A state of natural disaster (catastrophe naturelle) has been declared in many more communes across France as drought conditions intensify following the hot summer.
However, the decree in question relates to drought in summer 2022.
Declaring this status officially means that residents can claim on their insurance if drought conditions have caused damage to their property. Shrinkage and expansion of ground due to drought can cause severe cracks in walls and the destabilisation of building foundations.
Catastrophe naturelle damage is always included in home multirisques insurance policies.
People who have affected property now have 30 days maximum to declare the damage to their insurance company. The deadline is October 26, 2023, as that will mark 30 days since the decree’s publication in the Journal Officiel.
More than 10 million homes are said to be at risk of drought damage in France, as drought conditions intensify nationwide. Soils with a large proportion of clay are at particular risk.
Authorities periodically test communes to see if they have been affected by previous droughts to be added to the list.
The full list of communes concerned by the latest decree can be found at this link.
An earlier list of communes - of which there are more than 1,000 - can be found here on the Journal Officiel’s website (declarations for these are due by October 8).
To search for your commune, you can use your device’s search function (usually activated by pressing the ‘ctrl’ and ‘F’ keys on a computer simultaneously) and then typing in the name of your commune.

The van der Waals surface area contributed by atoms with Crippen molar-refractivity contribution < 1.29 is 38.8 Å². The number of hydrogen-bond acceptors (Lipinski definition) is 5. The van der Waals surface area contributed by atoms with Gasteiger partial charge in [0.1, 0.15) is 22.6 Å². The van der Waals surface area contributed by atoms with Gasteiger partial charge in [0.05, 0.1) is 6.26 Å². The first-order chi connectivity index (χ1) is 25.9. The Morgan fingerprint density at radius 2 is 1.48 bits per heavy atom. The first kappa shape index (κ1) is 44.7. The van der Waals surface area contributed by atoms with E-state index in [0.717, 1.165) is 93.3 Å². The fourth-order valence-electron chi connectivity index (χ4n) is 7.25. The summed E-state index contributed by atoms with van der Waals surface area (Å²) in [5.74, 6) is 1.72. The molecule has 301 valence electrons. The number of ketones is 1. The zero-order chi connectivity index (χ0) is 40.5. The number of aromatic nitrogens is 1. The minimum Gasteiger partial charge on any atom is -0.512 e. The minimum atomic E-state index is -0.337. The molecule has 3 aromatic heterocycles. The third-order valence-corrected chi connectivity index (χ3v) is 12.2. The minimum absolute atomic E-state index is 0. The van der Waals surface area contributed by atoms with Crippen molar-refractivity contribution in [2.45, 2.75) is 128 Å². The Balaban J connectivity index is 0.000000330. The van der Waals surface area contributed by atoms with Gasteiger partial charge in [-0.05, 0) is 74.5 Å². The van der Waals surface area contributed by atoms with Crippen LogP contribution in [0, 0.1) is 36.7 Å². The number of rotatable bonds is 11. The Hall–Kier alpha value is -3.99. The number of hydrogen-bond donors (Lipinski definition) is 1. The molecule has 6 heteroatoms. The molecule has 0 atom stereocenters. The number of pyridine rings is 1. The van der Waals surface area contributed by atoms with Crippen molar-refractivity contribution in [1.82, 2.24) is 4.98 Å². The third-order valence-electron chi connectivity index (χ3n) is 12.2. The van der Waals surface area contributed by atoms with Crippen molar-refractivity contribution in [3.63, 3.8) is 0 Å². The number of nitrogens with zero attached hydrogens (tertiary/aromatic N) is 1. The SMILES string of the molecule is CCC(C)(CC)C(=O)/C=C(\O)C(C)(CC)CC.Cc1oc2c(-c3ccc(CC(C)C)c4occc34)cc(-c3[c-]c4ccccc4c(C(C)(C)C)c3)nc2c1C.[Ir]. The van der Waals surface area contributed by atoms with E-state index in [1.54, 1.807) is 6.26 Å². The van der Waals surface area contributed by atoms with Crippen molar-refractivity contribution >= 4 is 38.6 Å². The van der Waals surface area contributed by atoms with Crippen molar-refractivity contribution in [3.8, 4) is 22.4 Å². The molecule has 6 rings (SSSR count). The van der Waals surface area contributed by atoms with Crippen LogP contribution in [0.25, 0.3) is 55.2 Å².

Make sure however that your commune falls in Annexe I (those added to the list after being tested) and not Annexe II (those tested but not put on the disaster list).
How to claim
If your commune is listed, and you wish to claim for damage, you must do so within 30 days of the publication of the relevant Journal Officiel decree.
Depending on your insurer, you can make the claim by email, phone, or text. However, it is advisable to get proof of your claim being submitted via a lettre recommandée avec accusé de réception (an acknowledgement of receipt sent through the mail).
Next, your insurer will specify what they need from you (usually photos or videos of the damage). In most cases, your compensation should arrive within three months.
Edited October 5, to clarify relevant decrees
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